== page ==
Low interest rate card without additional fees & charges. I begin with an assumption that you are eligible for a low interest rate (say 9%). In such a case, this could be a good alternative to a personal loan. A personal loan would usually come at a higher rate of interest. It will have a processing fee. You will likely incur prepayment penalty too if you want to foreclose the loan before schedule. There would not be any processing fee (for purchases) with the credit card. There is no concept of prepayment penalty too because you can pay off the entire amount whenever you want.

A low APR credit card might provide you greater flexibility in repayment too. A personal loan will have an EMI. For instance, a personal loan of Rs 50,000 for 12 months at 10% p.a. will have an EMI of Rs 4,395 for 12 months. On the other hand, in case of a credit card with a minimum amount due of 5%, you will have to pay only Rs 2,500 to avoid any penalties. Interest rate will still be applicable though. No such concept as tenure for credit card outstanding. You can drag it forever. Of course, you will have to pay a lot in terms of interest rates and penalties. Hence, if you expect cash flows to be stretched in the short term, this credit card (provided you are eligible for a low interest rate) can score over personal loans (or any other credit card).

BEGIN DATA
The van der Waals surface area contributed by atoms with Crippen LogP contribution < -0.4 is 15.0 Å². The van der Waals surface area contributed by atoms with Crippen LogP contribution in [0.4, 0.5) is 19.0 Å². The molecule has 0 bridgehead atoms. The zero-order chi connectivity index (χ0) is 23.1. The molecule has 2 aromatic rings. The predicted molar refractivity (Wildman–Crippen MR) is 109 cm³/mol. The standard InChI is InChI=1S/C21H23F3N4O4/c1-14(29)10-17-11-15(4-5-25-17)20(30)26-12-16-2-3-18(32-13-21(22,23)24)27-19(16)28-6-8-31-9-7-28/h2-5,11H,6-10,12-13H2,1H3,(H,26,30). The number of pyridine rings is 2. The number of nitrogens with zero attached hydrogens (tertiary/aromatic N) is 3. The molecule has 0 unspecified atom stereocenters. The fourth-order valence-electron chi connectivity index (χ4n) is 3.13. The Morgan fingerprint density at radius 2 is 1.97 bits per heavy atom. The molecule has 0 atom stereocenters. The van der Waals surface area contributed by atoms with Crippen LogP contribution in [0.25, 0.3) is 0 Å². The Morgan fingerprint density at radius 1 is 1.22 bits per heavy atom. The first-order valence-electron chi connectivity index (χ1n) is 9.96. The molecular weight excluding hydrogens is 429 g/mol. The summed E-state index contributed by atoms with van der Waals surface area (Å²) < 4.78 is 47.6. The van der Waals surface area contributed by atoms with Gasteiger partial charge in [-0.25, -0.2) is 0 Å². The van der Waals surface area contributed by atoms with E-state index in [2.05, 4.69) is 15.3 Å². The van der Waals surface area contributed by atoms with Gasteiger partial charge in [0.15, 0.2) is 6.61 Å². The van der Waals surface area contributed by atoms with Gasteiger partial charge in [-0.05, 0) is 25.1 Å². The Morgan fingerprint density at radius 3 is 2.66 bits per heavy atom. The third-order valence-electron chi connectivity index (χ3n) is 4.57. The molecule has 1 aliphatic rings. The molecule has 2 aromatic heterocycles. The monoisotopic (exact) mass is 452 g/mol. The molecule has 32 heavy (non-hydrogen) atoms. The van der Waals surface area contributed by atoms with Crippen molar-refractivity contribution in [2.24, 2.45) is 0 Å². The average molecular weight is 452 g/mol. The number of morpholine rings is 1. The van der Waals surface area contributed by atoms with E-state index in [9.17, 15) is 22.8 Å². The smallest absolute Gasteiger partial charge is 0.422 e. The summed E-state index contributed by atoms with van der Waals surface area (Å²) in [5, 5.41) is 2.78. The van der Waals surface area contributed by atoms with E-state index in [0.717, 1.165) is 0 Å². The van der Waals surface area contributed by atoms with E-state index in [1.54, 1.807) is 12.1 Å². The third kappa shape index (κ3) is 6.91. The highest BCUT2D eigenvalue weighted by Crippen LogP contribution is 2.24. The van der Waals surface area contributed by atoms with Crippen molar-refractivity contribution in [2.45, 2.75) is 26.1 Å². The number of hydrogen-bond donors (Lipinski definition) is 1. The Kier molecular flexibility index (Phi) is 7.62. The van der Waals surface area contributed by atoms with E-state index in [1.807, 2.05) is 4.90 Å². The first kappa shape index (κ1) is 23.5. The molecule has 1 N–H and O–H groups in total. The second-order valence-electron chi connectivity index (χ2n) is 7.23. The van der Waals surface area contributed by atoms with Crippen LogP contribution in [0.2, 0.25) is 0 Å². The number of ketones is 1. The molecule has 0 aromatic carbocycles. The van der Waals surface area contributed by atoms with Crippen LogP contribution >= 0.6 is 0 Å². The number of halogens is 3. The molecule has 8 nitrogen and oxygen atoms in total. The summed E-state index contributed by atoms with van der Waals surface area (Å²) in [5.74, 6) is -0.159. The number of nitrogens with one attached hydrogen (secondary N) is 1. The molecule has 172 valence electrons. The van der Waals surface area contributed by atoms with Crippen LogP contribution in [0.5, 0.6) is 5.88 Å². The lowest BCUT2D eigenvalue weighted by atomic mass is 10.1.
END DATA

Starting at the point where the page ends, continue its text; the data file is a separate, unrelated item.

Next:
The bank may re-assess the APR for your card at regular intervals. Therefore, if you do not make full payments for more than a few months, it is possible that the bank might increase your APR. It will be a sensible decision too from the bank’s perspective too. However, from your perspective, the purpose behind opting for this card may get defeated.

Note: If you are not eligible for a low rate, the entire argument in favour of this card falls flat.

Points to Note

While we discuss whether the IDFC First Bank Credit card is good or not, let us not forget that irresponsible borrowing can land you in trouble, no matter what the interest rates are.

The golden rules of borrowing still apply. You must repay what you borrow. Therefore, do not borrow that you cannot repay. Do not borrow just because you can.

It is the best if you pay your credit card bills in full and on time. Such prudent credit behaviour also prevents unnecessary spending to an extent, at least ensuring that you do not get into trouble simply because of excessive credit card spends. For such responsible borrowers, this credit card offers little value. However, in real life, we can all miss payments (not make complete payment) for some reason. When that happens, it is better to have a low APR card.

But, if a low APR credit card (such as the one under consideration) makes you spend more than you normally would, you are better off without such a credit card.

Source / Credit

Disclaimer: There is much that we do not yet know about this credit card. There is limited information about the credit card on IDFC First Bank website. I have relied on information available on various leading websites while writing this post. There can be many more caveats hidden in the fine print.